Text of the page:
As access to SLD PQ increases, a larger evidence-base to support the safety of the latest WHO recommendation will be needed. Several countries in the Asia Pacific, including Bhutan, Indonesia, Malaysia, Myanmar, Thailand, the Philippines, and Vietnam include SLD PQ in their P. falciparum treatment guidelines, albeit in different doses and schedules. And demand for its use is growing rapidly in parts of Africa with Botswana, Ethiopia, Namibia, South Africa, Swaziland, Zanzibar, and Zimbabwe who have written SLD PQ into national strategic plans or treatment guidelines for falciparum malaria [28]. Although evidence suggests that the risk of haemolytic toxicity in G6PDd individuals treated with a 0.25 mg/kg single dose of PQ for falciparum malaria is low [13], no medicine is absolutely free from risk. Obtaining safety data on the use of SLD PQ in settings that extend beyond small and selected populations that are characteristic of randomized controlled clinical trials to reflect real-life usage in programmatic settings will help reduce uncertainties that surround the safety of SLD PQ. PROMPT holds potential for becoming a practical tool for generating locally acquired safety data and supporting pharmacovigilance in resource-limited settings, however, wider adoption is needed to further evaluate and refine its use.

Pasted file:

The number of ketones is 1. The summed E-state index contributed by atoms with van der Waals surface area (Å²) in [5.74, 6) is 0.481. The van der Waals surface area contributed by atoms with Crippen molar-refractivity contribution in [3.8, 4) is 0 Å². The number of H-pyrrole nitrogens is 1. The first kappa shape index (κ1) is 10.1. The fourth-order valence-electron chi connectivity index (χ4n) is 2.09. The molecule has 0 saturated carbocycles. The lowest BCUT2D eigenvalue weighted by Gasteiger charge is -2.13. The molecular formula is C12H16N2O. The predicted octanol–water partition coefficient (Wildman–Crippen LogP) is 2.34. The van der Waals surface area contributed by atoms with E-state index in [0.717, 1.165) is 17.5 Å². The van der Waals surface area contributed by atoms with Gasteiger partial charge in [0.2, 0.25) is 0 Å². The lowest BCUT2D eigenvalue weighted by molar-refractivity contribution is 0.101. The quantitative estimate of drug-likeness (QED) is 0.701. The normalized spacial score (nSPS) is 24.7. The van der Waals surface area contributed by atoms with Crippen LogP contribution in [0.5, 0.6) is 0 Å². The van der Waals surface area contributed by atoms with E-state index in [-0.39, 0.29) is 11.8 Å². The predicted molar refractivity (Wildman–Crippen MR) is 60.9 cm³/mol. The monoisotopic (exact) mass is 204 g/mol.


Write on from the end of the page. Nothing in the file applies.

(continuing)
Abbreviations

ACT: 

artemisinin-based combination therapy

AL: 

artemether-lumefantrine

API: 

active pharmaceutical ingredient

NMCP: 

National Malaria Control Programme

G6PD: 

glucose-6-phosphate dehydrogenase

G6PDd: 

G6PD-deficient

Hb: 

haemoglobin

IQR: 

interquartile range

mHealth: 

mobile Health

MoH: 

Ministry of Health

P. falciparum

Plasmodium falciparum

Pfs25 QT-NASBA: 

Pfs25 RNA-based quantitative nucleic acid sequence-based amplification

PQ: 

primaquine

PROMPT: 

Primaquine Roll Out Monitoring Pharmacovigilance Tool

RDT: 

rapid diagnostic test

SD: 

standard deviation

SLD PQ: 

single low-dose primaquine

WHO: 

World Health Organization

Declarations

Authors’ contributions

EP, JH, JB, RG conceived the project. EP, AS, NN, AM, SV, SP, SD, NM, CM, GM and SK supported and supervised data collection. AS and CP provided overall technical advice on the design of the data collection form and on the interpretation of the safety data. EP and EV performed the statistical analysis. EP wrote the first draft of the manuscript, and all authors contributed to and approved the final manuscript. All authors read and approved the final manuscript.

Acknowledgements